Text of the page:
NTL's LEGACY: CHANGING THE WORLD THROUGH TRANSFORMATIVE LEARNING
1946 Discovery of the T-Group - The New Britain Workshop.
NTL grew out of a seminal discovery in 1946, a short time after WWII when the world was experiencing an explosion of behavioral science research. Culturally, the world stood in the aftermath of a great struggle between totalitarianism and democracy. Democracy prevailed and was valued by social scientists in the US for its alignment with scientific research, human development, and the potential to act for the collective good. Understanding of the power of groups had advanced before and during the war as a result of research and practice innovations, many of which were in service of the war effort.
In 1946, Kurt Lewin, then Director of MIT's Research Center for Group Dynamics - a German Jew who had migrated from Germany and conducted ground-breaking research on small groups, race relations, and inter-group conflict - organized a workshop in New Britain, Connecticut to teach skills in small group effectiveness and community change to community leaders. The Workshop was developed at the request of the Connecticut Interracial Commission. Its goal was to develop local change agents to combat racial, ethnic, and religious discrimination and promote fair employment in Connecticut.
The workshop featured recently developed small-group training techniques and included both training and research staff, some of whom served as observers of the groups as they worked together. The whole staff - trainers, observers, researchers, and Lewin met each evening to reflect on their observations of group and trainer behavior. When participants asked if they could attend these meetings, Lewin, ever the curious researcher, welcomed their participation. Soon the participants were adding their observations to the conversations, sometimes contradicting those of the staff. Ken Benne, one of NTL's founders, tells the story of the New Britain workshop in a 1992 interview. (Click here to view a clip from the interview. [YouTube])
As reported by Benne, these meetings quickly became the best attended of the conference. The staff was surprised and excited by the energy these discussions generated, and the implications for participant (and staff) learning from their own behavior in groups. The staff resolved to carry on the participant-centered laboratory learning in a more focused way the following summer. This was the genesis of NTL and what was to become the T-Group (standing for "Training" group) that became NTL's seminal contribution to experiential learning in and about human interaction in groups.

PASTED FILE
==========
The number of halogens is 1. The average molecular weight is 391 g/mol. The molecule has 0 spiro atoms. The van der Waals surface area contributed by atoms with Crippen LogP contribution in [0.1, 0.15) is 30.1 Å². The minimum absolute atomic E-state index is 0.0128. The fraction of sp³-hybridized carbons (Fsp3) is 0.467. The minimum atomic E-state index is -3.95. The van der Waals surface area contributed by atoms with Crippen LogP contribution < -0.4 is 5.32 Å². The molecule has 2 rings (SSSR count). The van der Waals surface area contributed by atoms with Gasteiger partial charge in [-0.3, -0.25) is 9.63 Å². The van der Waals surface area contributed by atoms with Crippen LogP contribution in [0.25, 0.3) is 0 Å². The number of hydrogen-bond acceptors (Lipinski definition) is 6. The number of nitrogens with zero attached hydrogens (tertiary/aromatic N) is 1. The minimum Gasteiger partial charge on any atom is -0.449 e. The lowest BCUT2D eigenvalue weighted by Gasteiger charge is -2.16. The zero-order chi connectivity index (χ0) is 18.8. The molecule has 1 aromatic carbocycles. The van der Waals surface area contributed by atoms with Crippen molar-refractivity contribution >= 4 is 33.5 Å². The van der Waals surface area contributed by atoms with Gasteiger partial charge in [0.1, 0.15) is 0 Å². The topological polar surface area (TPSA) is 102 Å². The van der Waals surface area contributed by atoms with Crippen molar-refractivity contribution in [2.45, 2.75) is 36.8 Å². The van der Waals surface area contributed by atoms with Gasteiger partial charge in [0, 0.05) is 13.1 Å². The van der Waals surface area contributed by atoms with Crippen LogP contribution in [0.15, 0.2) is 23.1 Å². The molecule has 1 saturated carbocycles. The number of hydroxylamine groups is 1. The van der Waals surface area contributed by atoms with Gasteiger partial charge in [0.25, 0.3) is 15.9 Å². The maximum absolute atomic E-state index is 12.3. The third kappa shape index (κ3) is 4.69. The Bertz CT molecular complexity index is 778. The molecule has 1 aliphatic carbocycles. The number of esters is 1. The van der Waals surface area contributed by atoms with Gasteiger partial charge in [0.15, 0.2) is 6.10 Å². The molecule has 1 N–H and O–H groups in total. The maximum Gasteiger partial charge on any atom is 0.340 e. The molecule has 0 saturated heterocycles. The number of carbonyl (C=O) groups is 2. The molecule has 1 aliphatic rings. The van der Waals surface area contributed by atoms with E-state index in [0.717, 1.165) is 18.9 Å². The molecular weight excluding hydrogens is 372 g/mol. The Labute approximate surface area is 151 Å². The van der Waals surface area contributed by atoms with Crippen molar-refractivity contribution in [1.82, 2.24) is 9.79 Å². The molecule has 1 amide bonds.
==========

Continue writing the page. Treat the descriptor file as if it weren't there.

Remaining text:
1947: NTL in Bethel, Maine
Lewin died an unfortunate, early death before he could be present for the first summer session of what became the National Training Laboratory for Group Development. (The name eventually evolved to the "NTL Institute for Applied Behavioral Science".) The staff chose Bethel, Maine, a small village nestled near New Hampshire's White Mountains, as the workshop location, noting its remoteness and slower pace.
The Bethel community was viewed as a "cultural island" - a small town, a relatively self-contained village that provided separation from the usual distractions of personal and organizational life. It had a meeting site, a well-known private school named the Gould Academy, which provided a viable meeting space. Bethel proved a wonderful place for NTL's work that first NTL summer and for many years thereafter.
NTL's relationship with Bethel lasted for over 45 years as staff and program participants from the US and other parts of the world returned summer after summer to learn in the intensive T-Group experience and in other laboratory learning formats that fostered personal development, explored organizational and community change, and served as a petri dish for new concepts and innovations in personal and organizational development. These years, and the relationships that developed with the town and people of Bethel, forever intertwined NTL's history with that of the Bethel community; and with the life-changing experiences many had there.
The Founders of NTL
Three scholar-practitioners who worked closely with Kurt Lewin to develop and staff the New Britain workshop, Leland Bradford, Ron Lippitt, and Ken Benne, became the founders of NTL. Passionate believers in the work that had begun in New Britain the year before, they took responsibility for organizing the 1947 NTL Workshop and Bethel summer meetings for many years thereafter. The values, scholarship, and skills they brought to the formation of NTL, following the intellectual heritage fostered by Kurt Lewin, laid a path that trails through NTL today.
Joined by renowned scholars, researchers, and practitioners in decades of summer sessions in Bethel, NTL developed concepts and practices in group training and development that inform much of today's understanding of group life and how to make groups more effective. In addition, NTL and its members made significant contributions to the broader applications of social change and collaboration technologies as pioneers in the early thinking about, and practice of, Organization Development and collaborative community change.
T-Group, Laboratory Education and Social Change practices spread worldwide.